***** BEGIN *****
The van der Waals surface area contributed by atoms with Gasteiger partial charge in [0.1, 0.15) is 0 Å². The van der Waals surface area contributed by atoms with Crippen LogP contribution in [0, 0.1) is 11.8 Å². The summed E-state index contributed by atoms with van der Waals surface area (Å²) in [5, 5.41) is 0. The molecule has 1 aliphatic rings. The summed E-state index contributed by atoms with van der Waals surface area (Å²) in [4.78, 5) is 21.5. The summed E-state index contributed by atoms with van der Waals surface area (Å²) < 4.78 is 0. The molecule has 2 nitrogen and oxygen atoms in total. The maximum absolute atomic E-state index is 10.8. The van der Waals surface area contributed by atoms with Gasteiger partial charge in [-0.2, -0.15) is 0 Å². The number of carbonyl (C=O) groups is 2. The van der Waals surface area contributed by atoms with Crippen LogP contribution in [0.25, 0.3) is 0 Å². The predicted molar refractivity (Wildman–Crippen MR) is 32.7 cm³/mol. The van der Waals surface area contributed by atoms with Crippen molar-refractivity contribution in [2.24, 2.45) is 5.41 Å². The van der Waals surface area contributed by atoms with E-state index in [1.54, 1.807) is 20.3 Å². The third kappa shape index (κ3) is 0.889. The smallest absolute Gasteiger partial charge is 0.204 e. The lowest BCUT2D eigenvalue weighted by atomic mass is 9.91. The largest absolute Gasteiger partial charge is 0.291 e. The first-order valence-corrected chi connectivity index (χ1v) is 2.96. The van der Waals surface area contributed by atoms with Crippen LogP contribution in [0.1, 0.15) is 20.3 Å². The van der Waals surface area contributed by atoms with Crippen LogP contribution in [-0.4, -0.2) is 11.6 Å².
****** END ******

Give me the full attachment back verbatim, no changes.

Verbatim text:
The van der Waals surface area contributed by atoms with Gasteiger partial charge in [0.1, 0.15) is 0 Å². The van der Waals surface area contributed by atoms with Crippen LogP contribution in [0, 0.1) is 11.8 Å². The summed E-state index contributed by atoms with van der Waals surface area (Å²) in [5, 5.41) is 0. The molecule has 1 aliphatic rings. The summed E-state index contributed by atoms with van der Waals surface area (Å²) in [4.78, 5) is 21.5. The summed E-state index contributed by atoms with van der Waals surface area (Å²) < 4.78 is 0. The molecule has 2 nitrogen and oxygen atoms in total. The maximum absolute atomic E-state index is 10.8. The van der Waals surface area contributed by atoms with Gasteiger partial charge in [-0.2, -0.15) is 0 Å². The number of carbonyl (C=O) groups is 2. The van der Waals surface area contributed by atoms with Crippen LogP contribution in [0.25, 0.3) is 0 Å². The predicted molar refractivity (Wildman–Crippen MR) is 32.7 cm³/mol. The van der Waals surface area contributed by atoms with Crippen molar-refractivity contribution in [2.24, 2.45) is 5.41 Å². The van der Waals surface area contributed by atoms with E-state index in [1.54, 1.807) is 20.3 Å². The third kappa shape index (κ3) is 0.889. The smallest absolute Gasteiger partial charge is 0.204 e. The lowest BCUT2D eigenvalue weighted by atomic mass is 9.91. The largest absolute Gasteiger partial charge is 0.291 e. The first-order valence-corrected chi connectivity index (χ1v) is 2.96. The van der Waals surface area contributed by atoms with Crippen LogP contribution in [0.1, 0.15) is 20.3 Å². The van der Waals surface area contributed by atoms with Crippen LogP contribution in [-0.4, -0.2) is 11.6 Å².